For my part, I – David – love history. At the same time, I don’t think Joyce and Austen and Bierce are whiffing. There’s quite a bit to be said for the positions that they stake out in those three pronouncements. Austen’s quarrels and wars and pestilences – basically bad things happening to people –yes, I’m afraid Miss Morland is on to something. These waters we’ve been fishing in – a whole lot of our catches have been grim, grisly and horrible. We’ve reeled in more than our fair share of mayhem and misfortune and suffering and cruelty and death and misery.
But today we’re somewhere else. We’re at a place that has a billboard on its outskirts that reads: What a Difference One Person Can Make.
So bearing that in mind, what’s not to like about this one?
It’s June 16th, 1930 and as London history goes, what happened on June 16th, 1930 is one hundred per cent “feel good.”
It’s the inauguration of mixed bathing in the Serpentine.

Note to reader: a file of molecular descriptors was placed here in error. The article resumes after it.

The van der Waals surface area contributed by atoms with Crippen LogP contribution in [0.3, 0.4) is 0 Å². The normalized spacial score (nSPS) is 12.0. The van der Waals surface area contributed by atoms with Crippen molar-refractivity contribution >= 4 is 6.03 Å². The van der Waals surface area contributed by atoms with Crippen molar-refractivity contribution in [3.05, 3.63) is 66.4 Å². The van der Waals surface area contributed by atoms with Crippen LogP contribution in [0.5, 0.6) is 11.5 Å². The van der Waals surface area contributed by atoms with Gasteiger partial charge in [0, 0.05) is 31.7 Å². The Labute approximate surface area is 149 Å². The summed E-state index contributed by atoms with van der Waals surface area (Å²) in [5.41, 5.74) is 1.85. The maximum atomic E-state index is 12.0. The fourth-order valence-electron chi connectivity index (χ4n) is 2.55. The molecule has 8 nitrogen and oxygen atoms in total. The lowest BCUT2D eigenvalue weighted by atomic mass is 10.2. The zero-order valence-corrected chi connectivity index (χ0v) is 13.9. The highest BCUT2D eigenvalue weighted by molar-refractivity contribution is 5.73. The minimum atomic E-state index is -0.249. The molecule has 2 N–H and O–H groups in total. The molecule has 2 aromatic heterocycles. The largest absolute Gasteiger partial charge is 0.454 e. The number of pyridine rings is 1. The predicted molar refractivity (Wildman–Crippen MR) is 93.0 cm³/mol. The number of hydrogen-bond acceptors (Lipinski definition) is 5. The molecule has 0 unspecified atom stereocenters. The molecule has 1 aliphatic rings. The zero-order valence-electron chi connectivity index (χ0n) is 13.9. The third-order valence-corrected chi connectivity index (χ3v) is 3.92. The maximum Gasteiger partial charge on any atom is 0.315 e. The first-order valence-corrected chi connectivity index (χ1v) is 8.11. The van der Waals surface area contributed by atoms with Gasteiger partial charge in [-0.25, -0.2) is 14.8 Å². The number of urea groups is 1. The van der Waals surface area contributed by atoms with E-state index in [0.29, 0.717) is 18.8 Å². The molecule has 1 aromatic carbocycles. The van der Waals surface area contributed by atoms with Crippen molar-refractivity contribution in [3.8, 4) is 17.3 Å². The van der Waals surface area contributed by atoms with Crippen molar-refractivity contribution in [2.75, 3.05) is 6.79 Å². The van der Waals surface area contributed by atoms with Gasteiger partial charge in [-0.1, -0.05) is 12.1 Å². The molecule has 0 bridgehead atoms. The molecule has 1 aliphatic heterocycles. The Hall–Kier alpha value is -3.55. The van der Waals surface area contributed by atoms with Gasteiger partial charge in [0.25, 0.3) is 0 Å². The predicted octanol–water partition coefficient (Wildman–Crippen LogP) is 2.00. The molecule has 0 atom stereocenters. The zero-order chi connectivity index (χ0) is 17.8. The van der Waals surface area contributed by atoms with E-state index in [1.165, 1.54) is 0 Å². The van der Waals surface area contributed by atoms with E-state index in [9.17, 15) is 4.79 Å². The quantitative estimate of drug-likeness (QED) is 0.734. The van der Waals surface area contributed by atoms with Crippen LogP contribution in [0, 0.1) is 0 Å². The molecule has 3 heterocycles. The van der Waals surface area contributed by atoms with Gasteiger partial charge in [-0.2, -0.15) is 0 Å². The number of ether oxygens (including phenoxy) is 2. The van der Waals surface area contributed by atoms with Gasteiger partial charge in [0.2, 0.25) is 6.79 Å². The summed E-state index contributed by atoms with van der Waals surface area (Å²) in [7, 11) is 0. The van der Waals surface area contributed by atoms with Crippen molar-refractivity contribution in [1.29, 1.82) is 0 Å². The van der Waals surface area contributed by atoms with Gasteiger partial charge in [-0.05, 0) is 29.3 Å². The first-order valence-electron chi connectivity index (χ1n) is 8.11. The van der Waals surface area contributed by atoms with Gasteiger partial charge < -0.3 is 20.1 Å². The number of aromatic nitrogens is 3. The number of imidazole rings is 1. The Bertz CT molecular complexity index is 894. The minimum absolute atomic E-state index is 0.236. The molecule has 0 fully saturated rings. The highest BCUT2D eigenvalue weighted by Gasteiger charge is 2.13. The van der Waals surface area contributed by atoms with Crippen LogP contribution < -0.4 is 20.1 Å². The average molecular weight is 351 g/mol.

But steady as she goes. There might be some new kids on the block. So I think first off we should dive into some definitions.
The Serpentine is the recreational lake in Hyde Park and Kensington Gardens. It’s called the Serpentine because it’s got a sort of reptilian shape. The Serpentine was originally fed by two of London’s secondary rivers: the Westbourne and the Tyburn. The swimming area is in Hyde Park, on the south side of the lake.
There, I said it: swimming area. Cue the Serpentine Swimming Club. The oldest swimming club in Britain. It got started in 1864. And no surprise this, it didn’t have any female members. In that respect, it was sort of like a gentleman’s club. London’s gentlemen’s clubs were often housed in magnificent buildings. Not so the Serpentine Swimming Club. It had to make do with the shelter provided by an elm tree. The elm tree did have a wooden seat surround – on it those lads, those swimmers placed their clothes.
And that brings us to the nub of the matter. The Serpentine Swimming Club puts it in no uncertain terms: “It is unlikely that women swam in the Serpentine until the Lido was opened in 1930. A total lack of changing facilities would have precluded their presence in the waters.”
Oh look, there’s another billboard. And sure enough, it’s saying the same thing as the first one we encountered.
What a difference one person can make.